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Tuesday 15 June 2021
HomeFeatured NewsTunisia: are ratings a necessary evil?

Tunisia: are ratings a necessary evil?

The role of the ratings business, as an innovative approach, is to allow economic agents and investors to have access to data on the business climate.

However, it turned out that it is not easy to develop it adequately and agencies continue to find it difficult to settle in emerging markets, “said Mustapha Kamel Nabli, Governor of the Central Bank Tunisia, during a financial conference organized on Thursday by the Tunisian-British Chamber Commerce and Industry (TBCC) at the headquarters of UTICA. The aim is to highlight the role of ratings in the financing of the economy.

The Governor of the BCT sought to identify issues that hinder the development of ratings agencies. According to him, sovereign ratings agencies have inherent problems. They continue to suffer from credibility problems about their ratings and the nature of their work.

“There are always questions about how they arrive at conclusions on the quality of the risk of a company or a country,” he said.

Hence, an inherent conflict of interest arises and has not been resolved. Add to this the problems of market concentration and especially the lack of responses of ratings agencies to their criticisms on the various problems for developing countries.

“With an underdeveloped capital market, we stayed in a vicious cycle and a low-level equilibrium between market development and financial rating agencies,” said Mustapha Kamel Nabli, indicating that there is a fundamental contradiction between the need to have adequate ratings services and the hostility and lack of availability of companies to accept the ratings activity as a useful and necessary activity.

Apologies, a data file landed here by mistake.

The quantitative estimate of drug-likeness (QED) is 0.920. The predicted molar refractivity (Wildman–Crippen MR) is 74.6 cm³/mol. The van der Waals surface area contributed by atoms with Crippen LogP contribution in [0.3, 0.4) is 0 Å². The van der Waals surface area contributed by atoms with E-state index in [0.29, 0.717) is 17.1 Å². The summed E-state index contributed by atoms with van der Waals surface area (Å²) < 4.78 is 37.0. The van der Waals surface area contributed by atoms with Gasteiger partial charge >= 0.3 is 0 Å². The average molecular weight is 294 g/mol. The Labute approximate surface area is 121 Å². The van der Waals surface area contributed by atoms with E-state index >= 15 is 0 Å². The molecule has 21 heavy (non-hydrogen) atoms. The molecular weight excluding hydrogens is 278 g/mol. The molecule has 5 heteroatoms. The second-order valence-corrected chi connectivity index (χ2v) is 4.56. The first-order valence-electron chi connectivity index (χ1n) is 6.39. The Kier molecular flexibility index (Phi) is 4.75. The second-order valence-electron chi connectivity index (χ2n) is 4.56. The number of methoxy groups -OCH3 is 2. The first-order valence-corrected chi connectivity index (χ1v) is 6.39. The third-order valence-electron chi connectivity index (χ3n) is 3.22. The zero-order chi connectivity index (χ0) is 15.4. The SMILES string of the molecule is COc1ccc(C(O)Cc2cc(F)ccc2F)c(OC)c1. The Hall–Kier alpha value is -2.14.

Which reforms?

“The problem is not simple because the ratings activity is not an exact science. Rather, it is assessments. Hence, it is very difficult to be perfectly transparent. In Tunisia, there is not enough effort in this area, “added the governor.

Given this situation, the country needs to develop capital markets to promote the banking sector. In this context, the central bank governor said the strategic role of the ratings business covers not only the promotion of capital markets but also the development of the banking sector, particularly the credit activity.

He cited the resort of banks, which are also subject of ratings, to capital markets to mobilize some of the resources they need. “The ratings business may be useful to better manage the risks from client companies. An important development in the ratings activity could even include other benchmarks for risk management for banks in their lending activities. ”

Sharing the same analysis, Aurélie Martin, analyst of sovereign credit rating, noted that ratings are a widely recognized indicator of credit risk. She said it is a tool that facilitates the process of issuing and buying debt securities. “It’s a way to provide an independent opinion on the creditworthiness of the issuer to the financial community.”

The analyst noted that the ratings are based on five essential elements: the institutional and political factors, economic structure and growth prospects, balance of payments and external financing needs, budget performance and flexibility, the burden of debt and contingent liabilities and monetary flexibility.

This is the reason why Mustapha Kamel Nabli called on Tunisian banks to support the ratings activity in order to develop the activity of this credit but also direct funding.

As such, the Governor noted that the development of the ratings business is dependent on developing the quality of information. “We cannot expect a development of ratings if there will not companies that provide quality information in terms of content and time.”


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